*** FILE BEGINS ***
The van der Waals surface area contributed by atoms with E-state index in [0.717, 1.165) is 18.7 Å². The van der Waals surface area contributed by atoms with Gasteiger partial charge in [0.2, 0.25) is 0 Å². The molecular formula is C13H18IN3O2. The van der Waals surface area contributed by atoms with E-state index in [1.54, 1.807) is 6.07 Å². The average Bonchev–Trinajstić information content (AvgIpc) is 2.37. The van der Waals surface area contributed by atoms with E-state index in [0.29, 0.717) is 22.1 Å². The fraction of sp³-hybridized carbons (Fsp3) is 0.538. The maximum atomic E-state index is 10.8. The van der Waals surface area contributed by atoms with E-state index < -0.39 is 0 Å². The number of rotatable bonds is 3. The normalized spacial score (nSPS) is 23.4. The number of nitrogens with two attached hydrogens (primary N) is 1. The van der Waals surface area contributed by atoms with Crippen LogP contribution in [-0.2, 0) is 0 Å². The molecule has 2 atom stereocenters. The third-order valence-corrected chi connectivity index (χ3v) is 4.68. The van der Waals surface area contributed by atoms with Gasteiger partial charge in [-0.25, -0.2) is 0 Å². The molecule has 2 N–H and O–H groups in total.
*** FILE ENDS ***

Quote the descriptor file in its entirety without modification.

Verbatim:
The van der Waals surface area contributed by atoms with E-state index in [0.717, 1.165) is 18.7 Å². The van der Waals surface area contributed by atoms with Gasteiger partial charge in [0.2, 0.25) is 0 Å². The molecular formula is C13H18IN3O2. The van der Waals surface area contributed by atoms with E-state index in [1.54, 1.807) is 6.07 Å². The average Bonchev–Trinajstić information content (AvgIpc) is 2.37. The van der Waals surface area contributed by atoms with E-state index in [0.29, 0.717) is 22.1 Å². The fraction of sp³-hybridized carbons (Fsp3) is 0.538. The maximum atomic E-state index is 10.8. The van der Waals surface area contributed by atoms with E-state index < -0.39 is 0 Å². The number of rotatable bonds is 3. The normalized spacial score (nSPS) is 23.4. The number of nitrogens with two attached hydrogens (primary N) is 1. The van der Waals surface area contributed by atoms with Crippen LogP contribution in [-0.2, 0) is 0 Å². The molecule has 2 atom stereocenters. The third-order valence-corrected chi connectivity index (χ3v) is 4.68. The van der Waals surface area contributed by atoms with Gasteiger partial charge in [-0.25, -0.2) is 0 Å². The molecule has 2 N–H and O–H groups in total.